I'm not certain that the Foundation has four-dimensional canvases for testing art anomalies.
More seriously, a one meter by one meter canvas is huge. The largest size for a standard square canvas would be about 71 centimeters. Additionally, why are we keeping this thing in an artist studio if you could just lock it in a box and be done with it? Why would we be keeping the room at the freezing point of water, for that matter? Please read some Series 3 SCPs and go back and revise the containment procedures. I couldn't even bring myself to read the description as your draft stands now.
If it makes you feel better, you got the object class right on the first try. That's something!
There were some details I felt were lacking from your article. Like SpectralDragon said, the canvas is rather large, and there isn't a clear explanation why (or how) the room is kept so cold. Why a studio, and not a test chamber? How does the paint swirl on its own (or does this imply life)? Also, I feel the black boxes on the can's manufacturing date are unnecessarily vague (1000 to 2999!)
The article states that the paint becomes sentient when applied to canvas — how so? Do depictions of animals act like animals, or caricatures of known people act like themselves? A short testing log could resolve some of this uncertainty, as the Foundation would likely analyze the paint's properties and abilities. Furthermore, there is little elaboration on the stick figure. Does this specific figure (stick figure, triangle head) have a unique personality? If so, should it be designated SCP-XXXX-1? And finally, if the canvas it was painted on is indestructible, has the Foundation just left it alone since testing?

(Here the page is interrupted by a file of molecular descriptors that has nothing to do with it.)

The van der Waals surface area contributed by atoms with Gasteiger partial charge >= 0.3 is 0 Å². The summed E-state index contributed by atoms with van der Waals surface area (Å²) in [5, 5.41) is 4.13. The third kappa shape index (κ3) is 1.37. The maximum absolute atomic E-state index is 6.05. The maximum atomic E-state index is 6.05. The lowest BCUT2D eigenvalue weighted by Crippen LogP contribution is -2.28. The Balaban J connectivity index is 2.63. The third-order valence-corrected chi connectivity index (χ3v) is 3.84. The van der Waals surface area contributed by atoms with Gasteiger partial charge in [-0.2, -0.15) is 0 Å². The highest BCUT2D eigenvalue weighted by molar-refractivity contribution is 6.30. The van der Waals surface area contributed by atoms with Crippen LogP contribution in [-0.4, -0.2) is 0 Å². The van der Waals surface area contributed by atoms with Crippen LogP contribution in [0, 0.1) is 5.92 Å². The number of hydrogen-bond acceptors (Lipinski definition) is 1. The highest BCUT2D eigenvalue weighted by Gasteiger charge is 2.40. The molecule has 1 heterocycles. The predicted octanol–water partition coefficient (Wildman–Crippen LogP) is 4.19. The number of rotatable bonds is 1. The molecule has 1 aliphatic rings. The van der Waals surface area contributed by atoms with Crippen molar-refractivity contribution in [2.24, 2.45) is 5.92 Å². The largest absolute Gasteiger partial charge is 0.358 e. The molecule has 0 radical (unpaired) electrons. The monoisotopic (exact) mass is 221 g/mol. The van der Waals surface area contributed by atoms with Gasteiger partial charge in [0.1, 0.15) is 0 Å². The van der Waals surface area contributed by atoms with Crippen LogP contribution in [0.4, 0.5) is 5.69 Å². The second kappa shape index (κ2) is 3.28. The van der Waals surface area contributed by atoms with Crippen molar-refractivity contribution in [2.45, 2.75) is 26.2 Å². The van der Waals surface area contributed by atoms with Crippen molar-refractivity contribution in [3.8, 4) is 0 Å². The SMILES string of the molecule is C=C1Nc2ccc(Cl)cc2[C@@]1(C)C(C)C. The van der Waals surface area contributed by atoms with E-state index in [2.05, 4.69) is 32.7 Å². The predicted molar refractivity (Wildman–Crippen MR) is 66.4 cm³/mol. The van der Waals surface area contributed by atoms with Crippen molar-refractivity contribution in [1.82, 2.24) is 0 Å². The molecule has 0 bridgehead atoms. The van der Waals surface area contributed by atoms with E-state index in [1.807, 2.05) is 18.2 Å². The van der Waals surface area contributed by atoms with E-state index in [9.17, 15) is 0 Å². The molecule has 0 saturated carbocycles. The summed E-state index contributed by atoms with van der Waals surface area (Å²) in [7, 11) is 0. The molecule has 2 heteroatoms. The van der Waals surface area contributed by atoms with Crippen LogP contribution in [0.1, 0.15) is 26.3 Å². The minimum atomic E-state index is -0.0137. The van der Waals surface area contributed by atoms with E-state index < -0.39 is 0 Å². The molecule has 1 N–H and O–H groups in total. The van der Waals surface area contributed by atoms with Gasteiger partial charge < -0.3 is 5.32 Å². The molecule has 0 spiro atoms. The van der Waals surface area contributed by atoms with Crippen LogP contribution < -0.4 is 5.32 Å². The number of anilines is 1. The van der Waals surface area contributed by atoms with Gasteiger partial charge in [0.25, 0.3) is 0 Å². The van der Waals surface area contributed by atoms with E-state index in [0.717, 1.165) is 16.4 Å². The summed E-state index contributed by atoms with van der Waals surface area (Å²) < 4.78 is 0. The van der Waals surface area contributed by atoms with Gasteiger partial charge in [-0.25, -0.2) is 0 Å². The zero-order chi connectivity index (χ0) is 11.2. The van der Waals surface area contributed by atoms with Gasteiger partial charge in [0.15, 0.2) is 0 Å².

Ultimately, I believe you could flesh your idea out further. Primarily, "paint that becomes sentient when you use it" is rather basic. Secondly, making it indestructible is also disappointing. Perhaps it could be destroyed normally instead, but the stick figure recalls its past experiences. My biggest question is does this stuff have a history? It's called "BUDDY PURPLE," is presumably old, and shows sentience. Maybe this was the effort of an artist to create a friend, or he or she wanted to (literally) put their soul into their work.
It is rather mundane currently, but could easily become a very interesting concept!